ANN ARBOR, Mich. — For more than 50 years, scientists at the Kresge Hearing Research Institute at the University of Michigan Medical School have worked to obtain new knowledge about the basic biology of the human ear and the conditions that affect it. Now, a new director will bring the institute into a new era.
The university’s Board of Regents have approved the appointment of Gabriel Corfas, Ph.D., a Harvard Medical School professor in Neurology and Otolaryngology and leading researcher in the interface between the brain and the ear.
Corfas, who serves as director of basic research in Otolaryngology at Children’s Hospital in Boston, will join U-M on July 1 as both a professor in the Department of Otolaryngology – Head and Neck Surgery and director of KHRI.
A native of Argentina and a graduate of the Weizmann Institute of Science in Israel, Corfas trained at the Washington University School of Medicine and Harvard Medical School before joining the Harvard faculty in 1992. His research focuses on the molecular mechanisms involved in the development, function and maintenance of the nervous system and in using this knowledge to understand nervous system disorders and develop new therapies to treat them.
“It is with great enthusiasm that we announce the recruitment of Gabriel Corfas to our faculty and Kresge, which will immediately elevate Michigan's standing in hearing research world-wide,” says Carol Bradford, M.D., FACS, chair of Otolaryngology. “The new director's vision is to build the internationally-renowned Institute into a groundbreaking center of regenerative medicine in which scientists and physicians collaborate to uncover and solve the problems posed by hearing impairment.”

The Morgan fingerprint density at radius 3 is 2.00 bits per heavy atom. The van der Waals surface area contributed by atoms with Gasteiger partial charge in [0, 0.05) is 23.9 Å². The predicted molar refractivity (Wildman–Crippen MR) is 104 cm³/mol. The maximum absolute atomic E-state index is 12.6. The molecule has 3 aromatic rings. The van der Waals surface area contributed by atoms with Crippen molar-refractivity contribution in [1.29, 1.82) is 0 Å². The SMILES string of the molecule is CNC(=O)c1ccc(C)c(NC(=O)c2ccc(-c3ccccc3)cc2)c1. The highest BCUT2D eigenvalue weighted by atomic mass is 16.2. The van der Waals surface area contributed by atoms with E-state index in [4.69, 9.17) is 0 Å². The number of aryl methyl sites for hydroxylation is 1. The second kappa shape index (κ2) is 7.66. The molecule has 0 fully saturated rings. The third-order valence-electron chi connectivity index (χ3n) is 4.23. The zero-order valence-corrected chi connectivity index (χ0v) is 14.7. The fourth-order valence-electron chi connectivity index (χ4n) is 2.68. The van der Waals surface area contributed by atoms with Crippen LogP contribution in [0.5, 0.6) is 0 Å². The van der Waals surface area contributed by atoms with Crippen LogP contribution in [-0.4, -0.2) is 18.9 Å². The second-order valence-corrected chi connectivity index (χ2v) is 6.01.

Kresge’s 13 faculty-led research teams focus on the basic biology of all aspects of the human ear and sense of hearing, including deafness, tinnitus and head and neck cancer. Its research programs include multi-disciplinary projects in behavior, morphology, physiology, molecular biology and genetics, bioengineering, pharmacology and biochemistry.
Established by the Regents in 1960 and opened in 1963, KHRI has had just three directors since its founding: Merle Lawrence, Josef Miller, Ph.D., and Jochen Schacht, Ph.D. After 14 years as director, Schacht will continue his research as director of the Auditory Biochemistry and Molecular Biology lab at Kresge.
Integral to Kresge’s efforts are its many training programs for up-and-coming scientists, including a summer program for deaf and hard-of-hearing undergraduate students, and the Hearing, Balance, and Chemical Senses Program for graduate students and postdoctoral fellows. It also offers weekly scientific seminars.
More information: http://www.khri.med.umich.edu/